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Everything Old (English) is new again


March 29, 2007

At one end of the campus, ASU researchers are working to develop improved antidotes for chemical-based terrorist attacks.

At the other, students gather around a table to read and translate “Juliana,” a poem written in the 9th or 10th century in Old English, a language that has not been spoken since the early 12th century.

Such is the joy of a university campus. It's a mix of those who are seeking, remembering, trying to understand and creating.

The Old English Reading Group has been in existence since 1994, and is one of three language study groups that Robert Bjork started when he became director of the Arizona Center for Medieval and Renaissance Studies that year.

“The purpose for all three – Old English, Old Norse, and Medieval and Renaissance Latin – is two-fold: to foster a sense of community through the study of a shared language, and to allow students and faculty to get together informally for an hour per week without any pressure to prepare or perform and enjoy reading a text in the original,” Bjork says. “The group selects the texts to be read. No one is supposed to prepare the text beforehand (that way, no one spends more than an hour per week, not several, and this eliminates pressure), and anyone who's working on a particular text could have the whole group work on it with her or him.”

Bjork says that although all three groups still are going, the Old English and Latin groups have had the highest attendance.

“But Old Norse – usually only two or three of us – is still a mainstay,” he says. “As we gain more faculty in medieval and Renaissance studies with knowledge of other languages, I'm hoping to add more languages, such as Old French.”

Every Thursday at 3 p.m., a small but intense group gathers in a conference room in Coor Hall to read Old English poetry under the direction of Heather Maring, a visiting assistant professor of English, who will begin a tenure-track position at ASU in the fall.

This semester, the group is working its way through “Juliana,” the story of a saint whose father wants her to marry someone who is not a Christian, which is drawn from an early Christian legend. Last semester, the group read “The Wanderer,” a poem in which a retainer laments the loss of his lord and war band, and a handful of the Old English riddles.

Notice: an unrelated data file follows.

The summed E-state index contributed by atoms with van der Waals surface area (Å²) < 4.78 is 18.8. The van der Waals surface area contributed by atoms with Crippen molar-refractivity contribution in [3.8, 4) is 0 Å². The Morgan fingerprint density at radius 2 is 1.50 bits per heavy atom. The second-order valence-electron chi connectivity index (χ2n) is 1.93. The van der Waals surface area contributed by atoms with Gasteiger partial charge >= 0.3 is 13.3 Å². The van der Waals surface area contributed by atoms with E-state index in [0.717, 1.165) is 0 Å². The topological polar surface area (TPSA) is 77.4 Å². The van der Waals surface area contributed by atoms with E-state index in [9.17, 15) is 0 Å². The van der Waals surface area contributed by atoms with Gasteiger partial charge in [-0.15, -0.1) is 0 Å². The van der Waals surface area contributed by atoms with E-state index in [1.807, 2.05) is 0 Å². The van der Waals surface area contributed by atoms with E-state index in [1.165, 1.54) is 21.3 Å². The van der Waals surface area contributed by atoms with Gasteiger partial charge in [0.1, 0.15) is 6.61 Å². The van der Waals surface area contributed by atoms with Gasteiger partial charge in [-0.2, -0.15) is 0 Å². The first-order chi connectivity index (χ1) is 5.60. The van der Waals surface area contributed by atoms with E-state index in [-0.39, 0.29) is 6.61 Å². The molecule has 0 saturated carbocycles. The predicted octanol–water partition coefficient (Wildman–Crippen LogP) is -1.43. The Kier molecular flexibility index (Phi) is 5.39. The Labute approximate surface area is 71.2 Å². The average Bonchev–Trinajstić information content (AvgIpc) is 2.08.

It's slow going, but the group's members are patient. All of them are language scholars, and they love the challenge of finding meaning in the antiquated sentences and words.

Victor Para-Guinaldo, for example, who is working on a doctoral degree in historical linguistics, enjoys comparing Old English with Old Spanish.

Lynn Sims, a doctoral student in historical linguistics, is interested in how language changes.

Sims says she likes to come to the reading group to enjoy the texts as literature.

“In my own work with Old English, I typically focus on the syntactic aspects of the language and not the literary nature of the text,” she says. “I also think Heather, because of her background in the oral tradition, provides great insight into the interpretation of the material. And finally, the reading group lets me practice with pronunciation.”

So how does one learn to pronounce words in a language so far removed from today's English?

Answers Maring: “I learned to speak Old English by practicing pronunciation in class with my Old English professor (John Foley), and by listening to recordings of others speaking Old English. Compared with Modern English, Old English is not that difficult to pronounce because, with a few exceptions, each written letter corresponds to a single sound. The word ‘hwæt' at the beginning of ‘Juliana' has four letters, and each of these are pronounced, while a modern word like ‘enough' has silent letters.”

But why do they spend hours reading stories and poems in a language that grows more distant each decade?

“As we learn to read literature from any period, we improve our ability to read ourselves,” Bjork says. “Literature is complicated, embracing as it does both the expository, factual level of discourse that science communicates in, and the metaphorical, symbolic and rhetorical levels of discourse that we all inhabit and use every day.

“As we engage literature, listening to its nuances and studying its aesthetic features, we see how complex a gesture it (and language) really can be. From my point of view, then, there is no old literature. It lives from any period whenever we read it.”